# Limit of Integral with a Limit

Here's a little question I saw in a book recently, which I can see but can't set out my own formal proof and it's annoying me.

Say $\lim_{x\to\infty} g(x) = a$

and $g$ is continuous,

so now prove that

$\lim_{x\to\infty} \frac{1}{x} \int_0^x g(y) \mathrm{d}y = a$ .

I can see that if we define $\int_0^x g(y)\mathrm{d}y = G(x) - G(0)$

then $\frac{1}{x} \int_0^x g(y) \mathrm{d}y = \frac{G(x) - G(0)}{x}$

which clearly looks a lot like the limit of a differential, but I'm not sure how to handle the limit?!

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Is $g$ continuous? – Davide Giraudo Oct 10 '12 at 9:19
Yes, we can assume $g$ is continuous. – Donald Peters Oct 10 '12 at 9:29
Can you include it in the OP? Thanks! – Davide Giraudo Oct 10 '12 at 9:32

Perhaps you assume $g$ is continuous, at least some kind of integrability has to be assumed.

Hints:

1. Since $\lim_{x\to\infty} g(x) =a$ exists, we can for each $\varepsilon>0$ find $x_0$ such that $$|g(x)-a|<\varepsilon$$ for all $x\geq x_0$.

2. Split the integral $$\int_0^x=\int_0^{x_0}+\int_{x_0}^x$$

3. What can we say about $$\frac{1}{x}\int_0^{x_0} ?$$

4. What can we say about $$\frac{1}{x}\int_{x_0}^x ?$$

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So for 3, we know that the integral will be greater than $a\epsilon$ and for 4 the opposite? – Donald Peters Oct 10 '12 at 9:37
3: No, we cannot say that. However, that integral does not depend on $x$, what can we say when $x\to\infty$? – AD. Oct 10 '12 at 9:44
4: Try to estimate the integral using 1, before letting $x\to\infty$ – AD. Oct 10 '12 at 9:46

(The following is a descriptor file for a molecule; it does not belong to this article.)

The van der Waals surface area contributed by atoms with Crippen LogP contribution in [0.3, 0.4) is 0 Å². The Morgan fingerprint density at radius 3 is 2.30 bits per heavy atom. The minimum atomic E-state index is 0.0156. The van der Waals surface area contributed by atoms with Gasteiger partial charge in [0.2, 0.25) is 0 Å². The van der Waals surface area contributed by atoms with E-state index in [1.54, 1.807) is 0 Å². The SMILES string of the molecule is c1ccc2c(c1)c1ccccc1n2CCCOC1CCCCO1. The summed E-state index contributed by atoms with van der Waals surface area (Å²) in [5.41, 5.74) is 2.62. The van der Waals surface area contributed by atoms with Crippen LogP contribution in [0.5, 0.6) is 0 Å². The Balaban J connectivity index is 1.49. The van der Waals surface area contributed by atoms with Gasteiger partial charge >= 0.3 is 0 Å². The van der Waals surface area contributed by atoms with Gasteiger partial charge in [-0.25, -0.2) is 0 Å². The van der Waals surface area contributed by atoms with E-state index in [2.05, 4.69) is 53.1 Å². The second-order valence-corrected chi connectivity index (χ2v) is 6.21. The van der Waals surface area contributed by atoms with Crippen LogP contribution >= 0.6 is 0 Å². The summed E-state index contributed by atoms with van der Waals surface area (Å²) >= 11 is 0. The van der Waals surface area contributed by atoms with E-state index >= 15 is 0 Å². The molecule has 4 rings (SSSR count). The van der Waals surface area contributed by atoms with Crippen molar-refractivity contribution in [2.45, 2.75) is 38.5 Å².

So maybe I have it: for each $\epsilon > 0$ I can find $x_0$ s.t.: $a-\epsilon \le g(x) \le a$ for all $x \ge x_0$. So.... $(a-\epsilon)x = \int_0^x (a-\epsilon)\mathrm{d}y \le \int_0^x g(y) \mathrm{d}y \le \int_0^x a \mathrm{d}y$ so: $\frac{(a-\epsilon)x}{x} \le \frac{1}{x}\int_0^x g(y)\mathrm{d}y \le a$ And so the limit is $a$. – Donald Peters Oct 10 '12 at 9:46
Right, (typo $g(x)\leq a+\varepsilon$). – AD. Oct 10 '12 at 9:48

We don't need $g(x)$ to be continous, we only need $g(x)$ to be integrable.

Take any $\varepsilon > 0$. Since $\lim_{x\to +\infty} g(x) = a$, for any $x>M_\varepsilon$ we have $|g(x)-a|<\varepsilon$. Take

$$I_\varepsilon = \int_{0}^{M_\varepsilon}\left|g(x)-a\right|\,dx$$

and

$$n_\varepsilon = \left\lceil\frac{I_\varepsilon}{\epsilon}\right\rceil.$$

For any $x>0$ we have:

$$-a+\frac{1}{x}\int_{0}^{x}g(x)\,dx=\frac{1}{x}\int_{0}^{x}(g(x)-a)\,dx,$$

so, for any $x> \max(n_\varepsilon, M_\varepsilon)$ we have:

$$\left|-a+\frac{1}{x}\int_{0}^{x}g(x)dx\right|\leq \frac{I_\varepsilon}{x}+\frac{1}{x}\int_{M_\varepsilon}^{x}|g(x)-a|\,dx \leq 2\varepsilon.$$

Since $\varepsilon$ can be taken arbitrarily small, the last inequality gives:

$$\lim_{x\to +\infty}\frac{1}{x}\int_{0}^{x}g(x)\,dx = a,$$

QED.

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